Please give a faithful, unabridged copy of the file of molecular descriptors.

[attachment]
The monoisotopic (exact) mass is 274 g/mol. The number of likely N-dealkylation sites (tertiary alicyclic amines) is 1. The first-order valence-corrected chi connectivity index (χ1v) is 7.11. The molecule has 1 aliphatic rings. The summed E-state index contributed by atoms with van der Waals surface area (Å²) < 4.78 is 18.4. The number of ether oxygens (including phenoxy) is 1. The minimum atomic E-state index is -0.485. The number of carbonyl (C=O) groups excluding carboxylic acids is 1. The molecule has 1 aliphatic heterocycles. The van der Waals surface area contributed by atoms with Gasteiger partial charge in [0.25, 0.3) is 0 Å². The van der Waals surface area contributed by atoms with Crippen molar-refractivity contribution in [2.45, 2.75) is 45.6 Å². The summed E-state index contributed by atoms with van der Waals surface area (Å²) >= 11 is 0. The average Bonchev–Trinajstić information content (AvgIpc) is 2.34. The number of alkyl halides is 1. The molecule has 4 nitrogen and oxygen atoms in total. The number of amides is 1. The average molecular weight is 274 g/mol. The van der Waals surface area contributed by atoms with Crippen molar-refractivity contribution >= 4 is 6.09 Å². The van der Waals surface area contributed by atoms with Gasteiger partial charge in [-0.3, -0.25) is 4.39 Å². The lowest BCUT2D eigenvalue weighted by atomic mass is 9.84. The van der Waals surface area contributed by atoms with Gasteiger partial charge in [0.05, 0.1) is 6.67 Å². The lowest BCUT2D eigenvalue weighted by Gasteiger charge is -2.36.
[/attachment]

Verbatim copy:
The monoisotopic (exact) mass is 274 g/mol. The number of likely N-dealkylation sites (tertiary alicyclic amines) is 1. The first-order valence-corrected chi connectivity index (χ1v) is 7.11. The molecule has 1 aliphatic rings. The summed E-state index contributed by atoms with van der Waals surface area (Å²) < 4.78 is 18.4. The number of ether oxygens (including phenoxy) is 1. The minimum atomic E-state index is -0.485. The number of carbonyl (C=O) groups excluding carboxylic acids is 1. The molecule has 1 aliphatic heterocycles. The van der Waals surface area contributed by atoms with Gasteiger partial charge in [0.25, 0.3) is 0 Å². The van der Waals surface area contributed by atoms with Crippen molar-refractivity contribution in [2.45, 2.75) is 45.6 Å². The summed E-state index contributed by atoms with van der Waals surface area (Å²) >= 11 is 0. The average Bonchev–Trinajstić information content (AvgIpc) is 2.34. The number of alkyl halides is 1. The molecule has 4 nitrogen and oxygen atoms in total. The number of amides is 1. The average molecular weight is 274 g/mol. The van der Waals surface area contributed by atoms with Crippen molar-refractivity contribution >= 4 is 6.09 Å². The van der Waals surface area contributed by atoms with Gasteiger partial charge in [-0.3, -0.25) is 4.39 Å². The lowest BCUT2D eigenvalue weighted by atomic mass is 9.84. The van der Waals surface area contributed by atoms with Gasteiger partial charge in [0.05, 0.1) is 6.67 Å². The lowest BCUT2D eigenvalue weighted by Gasteiger charge is -2.36.